Monthly Threat Report: August 2014


The Top Ten Threats


1. Win32/Bundpil

Previous Ranking: 1

Percentage Detected: 2.18%

Win32/Bundpil.A is a worm that spreads via removable media. The worm contains an URL address, and it tries to download several files from the address. The files are then executed and the HTTP protocol is used.  The worm may delete the following folders:


2. JS/Kryptik.I

Previous Ranking: 2

Percentage Detected: 1.83%

JS/Kryptik is a generic detection of malicious obfuscated JavaScript code embedded in HTML pages; it usually redirects the browser to a malicious URL or implements a specific exploit.


3. Win32/Adware.MultiPlug

Previous Ranking: 7

Percentage Detected: 1.53%

Win32/Adware.Multiplug is a Possible Unwanted Application that once it’s present into the users system might cause applications to displays advertising popup windows during internet browsing.

4. Win32/RiskWare.NetFilter

Previous Ranking: 3

Percentage Detected: 1.46%

Win32/RiskWare.NetFilter is an application that includes malicious code designed to force infeted computers to engage in unwanted behaviour. It allows an attacker to remotely connect to the infected system and control it in order to steal sensitive information or install other malware.


5. LNK/Agent.AK

Previous Ranking: 4

Percentage Detected: 1.4%

LNK/Agent.AK is a link that concatenates commands to run the real or legitimate application/folder and, additionaly runs the threat in the background. It could become the new version of the autorun.inf threat. This vulnerability was known as Stuxnet was discovered, as it was one of four that threat vulnerabilities executed.


6. Win32/Sality

Previous Ranking: 5

Percentage Detected: 1.38%

Sality is a polymorphic file infector. When run starts a service and create/delete registry keys related with security activities in the system and to ensure the start of malicious process each reboot of operating system.
It modifies EXE and SCR files and disables services and process related to security solutions.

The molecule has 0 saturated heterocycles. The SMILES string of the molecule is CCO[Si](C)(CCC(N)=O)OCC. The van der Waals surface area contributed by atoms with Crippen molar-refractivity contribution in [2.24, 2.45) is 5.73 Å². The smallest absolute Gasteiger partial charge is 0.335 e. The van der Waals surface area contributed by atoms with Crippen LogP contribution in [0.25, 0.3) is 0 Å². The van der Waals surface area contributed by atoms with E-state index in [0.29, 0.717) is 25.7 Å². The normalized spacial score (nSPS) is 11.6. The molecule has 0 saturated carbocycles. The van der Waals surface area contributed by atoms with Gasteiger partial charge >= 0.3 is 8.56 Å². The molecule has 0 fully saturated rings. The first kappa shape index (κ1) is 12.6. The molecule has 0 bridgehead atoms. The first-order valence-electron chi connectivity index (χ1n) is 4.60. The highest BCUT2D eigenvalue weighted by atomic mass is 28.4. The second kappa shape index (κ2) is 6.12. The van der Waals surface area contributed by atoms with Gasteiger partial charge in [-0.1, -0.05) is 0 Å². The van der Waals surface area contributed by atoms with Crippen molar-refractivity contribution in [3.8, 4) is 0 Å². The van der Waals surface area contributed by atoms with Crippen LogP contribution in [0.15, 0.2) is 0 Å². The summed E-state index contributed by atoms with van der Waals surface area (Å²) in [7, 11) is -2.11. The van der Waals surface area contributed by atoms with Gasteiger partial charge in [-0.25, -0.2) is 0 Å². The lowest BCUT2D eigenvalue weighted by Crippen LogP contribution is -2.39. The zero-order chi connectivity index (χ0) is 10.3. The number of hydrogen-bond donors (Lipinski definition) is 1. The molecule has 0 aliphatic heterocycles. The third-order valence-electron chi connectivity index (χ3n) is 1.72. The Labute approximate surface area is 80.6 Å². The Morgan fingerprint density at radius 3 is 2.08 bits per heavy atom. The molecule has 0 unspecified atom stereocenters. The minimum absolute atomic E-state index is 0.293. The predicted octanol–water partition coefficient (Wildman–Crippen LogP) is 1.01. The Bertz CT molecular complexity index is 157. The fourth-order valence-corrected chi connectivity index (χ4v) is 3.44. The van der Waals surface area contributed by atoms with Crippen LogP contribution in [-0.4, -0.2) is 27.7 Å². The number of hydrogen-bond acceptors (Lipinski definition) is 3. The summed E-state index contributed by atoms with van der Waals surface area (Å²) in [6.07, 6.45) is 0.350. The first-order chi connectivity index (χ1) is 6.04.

More information relating to a specific signature:

7. INF/Autorun

Previous Ranking: 8

Percentage Detected: 1.2%

INF/Autorun is generic detection of the AUTORUN.INF configuration file created by malware. The AUTORUN.INF file contains the path to the malware executable. This file is usually dropped into the root folder of available drives in an attempt to autorun a malware executable when the infected drive is mounted. The AUTORUN.INF file(s) may have the System (S) and Hidden (H) attributes present in attempt to hide the file in Windows Explorer


8. HTML/ScrInject

Previous Ranking: 6

Percentage Detected: 1.13%

Generic detection of HTML web pages containing script obfuscated or iframe tags that that automatically redirect to the malware download.


9. Win32/Ramnit

Previous Ranking: n/a

Percentage Detected: 1.1%

It is a File infector that executes on every system start. It infects dll and exe files and also searches htm and html files to write malicious instruction in them. It exploits vulnerability on the system (CVE-2010-2568) that allows it to execute arbitrary code. It can be controlled remotley to capture screenshots, send gathered information, download files from a remote computer and/or the Internet, run executable files or shut down/restart the computer.


10. Win32/Conficker

Previous Ranking: 9

Percentage Detected: 1.08%

Win32/Conficker is a worm that spreads by exploiting a vulnerability in Server Service. The file is run-time compressed using UPX. When executed, the worm copies itself into the %system% folder using the name %variable%.dll.

The worm starts a HTTP server on a random port and it connects to remote machines to port TCP 445 in attempt to exploit the Server Service vulnerability. If successful, the remote computer attempts to connect to the infected computer and download a copy of the worm.

The worm will attempt to download several files from the Internet, and then they are executed. The worm contains a list of (1) URLs. Windows Firewall is disabled. This vulnerability is described in Microsoft Security Bulletin MS08-067.

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